By now you might have noticed that I believe it’s very important to have a good reason for roaming the countryside in search of wine, you can’t just be wandering about all willy-nilly, it just wouldn’t do. However it’s not hard to find a good reason as acceptable reasons might include; celebrations (real or made up), birthdays, holidays, breathing, waking up, existing, and observing days that end in y. Our reason for gathering the gang and taking the show on the road this time was actually a really good one…a charter member of the squad got a new job a few weeks ago. Woohoo way to go Petunia! So naturally we needed to celebrate and what better way to do that than to hit up a favorite spot for lunch and check out some new wineries along the way? Honestly we were also celebrating her ability to remain in the squad…no free rides lady get a job or you’re out! LOL!
Stop one was our favorite authentic english pub, Hunters Head Tavern in Upperville. It’s set in a cabin built in the 1750’s and still retains the original fireplaces, exterior walls, and of course the resident ghosts. They serve up some great hearty lunch entrees. Favorites among our group include the burgers, both turkey and beef, chicken pot pie, bubble and squeak, shepherds pie, fish and chips, and open face pot roast sandwich. And of course side orders of the sweet potato biscuits all around. As usual lunch was great and we enjoyed our time eating and laughing by the fire.
Next up was a place we’d been wanting to check out, Arterra Wines in Delaplane. It’s a bit of a way off the main road and honestly we weren’t exactly sure where we were headed, but the drive was pretty. Once we arrived we were greeted by a beautiful A-frame building set upon the top of a hill. The tasting room is roomy and boasts fantastic views. The winery is also home to Hawkmoth Arts and the back wall is lined with absolutely gorgeous ceramic, glass, and carved wine barrel artwork. Our tasting was done by the owner/winemaker, Jason, and he talked with us at length about his process. Jason has a background in horticulture and believes that the vineyard is ‘where the magic begins.’ He’s not a fan of additives, but instead focuses his efforts on growing the grapes and then letting them do their natural thing as they become wine. Tastings are $10 and you get to choose 5 wines. Naturally I chose the four reds, plus threw in a sweet one just for kicks. I really enjoyed the wines, they were all very clean with a nice finish. We got a bottle of Petit Verdot and a Cab Franc, and a bottle of apple wine and found a table to hang out for a bit. I’m not going to go into too much detail on Arterra because I’m planning to write a ‘winery spotlight’ about them in the coming weeks so stay tuned…
We’d decided to try something different this time out so we hit up Cobbler Mountain Cellars next to do a tasting of some hard ciders. We were greeted by yet another long windy driveway that makes you wonder where exactly it is you’re headed. But we soon ended up at another cute little A-frame building. Once inside we were quickly welcomed and gathered around the bar. Our tasting was done by Doug, and boy was he fun! We had a great time with him and we tried soooo many hard ciders I honestly lost track. What I do remember though is that this is real cider, at least its what I think of when I think of cider. It’s all got a nice apple taste and a clean finish. I especially enjoyed the Pomegranate, Original Honey, and Blackberry Hop. And yes, we went home with some cider so that we can finish our research at a later time. I definitely recommend checking out Cobbler Mountain. You can either visit their tasting room or find them at local events and markets all around the area.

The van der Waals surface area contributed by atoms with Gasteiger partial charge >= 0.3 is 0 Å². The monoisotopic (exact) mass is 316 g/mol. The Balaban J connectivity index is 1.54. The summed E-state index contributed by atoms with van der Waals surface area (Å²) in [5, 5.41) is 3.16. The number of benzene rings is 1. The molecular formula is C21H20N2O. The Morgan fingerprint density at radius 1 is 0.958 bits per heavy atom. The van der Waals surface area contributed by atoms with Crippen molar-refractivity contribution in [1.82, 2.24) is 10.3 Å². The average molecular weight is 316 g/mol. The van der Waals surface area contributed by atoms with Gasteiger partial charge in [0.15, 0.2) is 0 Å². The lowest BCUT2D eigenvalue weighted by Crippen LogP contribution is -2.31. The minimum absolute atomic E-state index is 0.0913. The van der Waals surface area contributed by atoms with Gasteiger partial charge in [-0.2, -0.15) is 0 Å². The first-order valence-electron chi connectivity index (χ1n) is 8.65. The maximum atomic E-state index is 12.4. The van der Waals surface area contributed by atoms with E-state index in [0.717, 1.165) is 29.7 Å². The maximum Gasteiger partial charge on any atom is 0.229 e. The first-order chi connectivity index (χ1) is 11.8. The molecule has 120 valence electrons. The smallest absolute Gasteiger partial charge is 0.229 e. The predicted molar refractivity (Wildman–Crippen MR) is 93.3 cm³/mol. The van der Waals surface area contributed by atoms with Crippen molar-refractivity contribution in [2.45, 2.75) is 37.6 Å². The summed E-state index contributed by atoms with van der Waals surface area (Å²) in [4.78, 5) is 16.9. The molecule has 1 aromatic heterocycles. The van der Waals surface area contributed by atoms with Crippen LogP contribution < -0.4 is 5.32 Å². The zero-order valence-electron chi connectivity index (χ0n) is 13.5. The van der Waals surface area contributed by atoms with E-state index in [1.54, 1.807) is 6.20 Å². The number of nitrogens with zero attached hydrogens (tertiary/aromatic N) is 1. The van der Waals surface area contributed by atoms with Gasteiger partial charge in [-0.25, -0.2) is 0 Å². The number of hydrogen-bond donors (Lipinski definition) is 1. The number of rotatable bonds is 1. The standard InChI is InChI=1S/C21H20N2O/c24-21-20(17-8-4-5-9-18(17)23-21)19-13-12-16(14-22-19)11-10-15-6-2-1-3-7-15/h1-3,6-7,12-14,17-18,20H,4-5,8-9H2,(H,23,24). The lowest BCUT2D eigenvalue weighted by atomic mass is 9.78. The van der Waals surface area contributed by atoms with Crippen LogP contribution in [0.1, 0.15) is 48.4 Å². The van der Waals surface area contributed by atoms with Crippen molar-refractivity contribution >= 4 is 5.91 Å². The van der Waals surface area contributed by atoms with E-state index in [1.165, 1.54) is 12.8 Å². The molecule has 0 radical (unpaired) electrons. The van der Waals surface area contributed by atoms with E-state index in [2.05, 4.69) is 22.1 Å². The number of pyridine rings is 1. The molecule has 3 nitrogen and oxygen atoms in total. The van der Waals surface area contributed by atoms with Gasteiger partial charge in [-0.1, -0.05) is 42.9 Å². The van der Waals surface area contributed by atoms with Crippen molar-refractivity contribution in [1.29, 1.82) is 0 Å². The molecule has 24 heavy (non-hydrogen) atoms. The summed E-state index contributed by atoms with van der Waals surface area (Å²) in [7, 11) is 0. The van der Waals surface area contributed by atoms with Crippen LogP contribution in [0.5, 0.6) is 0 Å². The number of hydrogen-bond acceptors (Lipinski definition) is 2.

At this point we were all getting a little hungry so we asked around for a dinner recommendation and El Agave Mexican in The Plains was suggested. We’re always up for Mexican so we figured we’d give it a try. It’s a small unassuming place on the side of the road and we almost drove right by it. Once we entered though we could tell this was going to be a great place for a good meal. Our waiter was fun and funny, joking around with us and making us feel at home. It was basic Mexican fare, all prepared fresh and delicious. We really enjoyed our meal and it gave us the strength to hit up one more winery before calling it a day!
Our last stop was the Winery at La Grange in Haymarket. It’s one of the bigger wineries in the area but most of us had never been. The tasting room is in the manor house of the historic La Grange farm. Oh, and it’s apparently haunted too. Must have been a theme for the day. The tasting room was very busy, probably at least partly because it was almost 7pm and most wineries close at 5 or 6, with La Grange being one of the very few open until 9. Despite the busyness, we were quickly greeted by Clay who offered to do our tasting. At this point there were only five of us still in the game as the other four had thrown in the towel. so they went to find somewhere to sit. Amateurs. Anyway, they offer two tasting options which basically boil down to whites or reds. We all went with the reds of course. We tried a 2015 Cabernet Sauvignon, 2014 Merlot, 2015 Meritage, 2014 Zinfandel, and a Cabernet Franc Reserve. All the wines were good, the standout for me was the Cab Franc Reserve, I think it was my favorite.
After we finished our tasting we decided everyone was ready to call it a day. We had an awesome time out as usual. And we really enjoyed all the new spots we’d found and definitely plan to go back soon. I highly recommend you check these places out, the itinerary makes for a nice day out and gives you a great sampling of what the area has to offer. Wherever you go just be sure to bring friends and family along and enjoy the ride!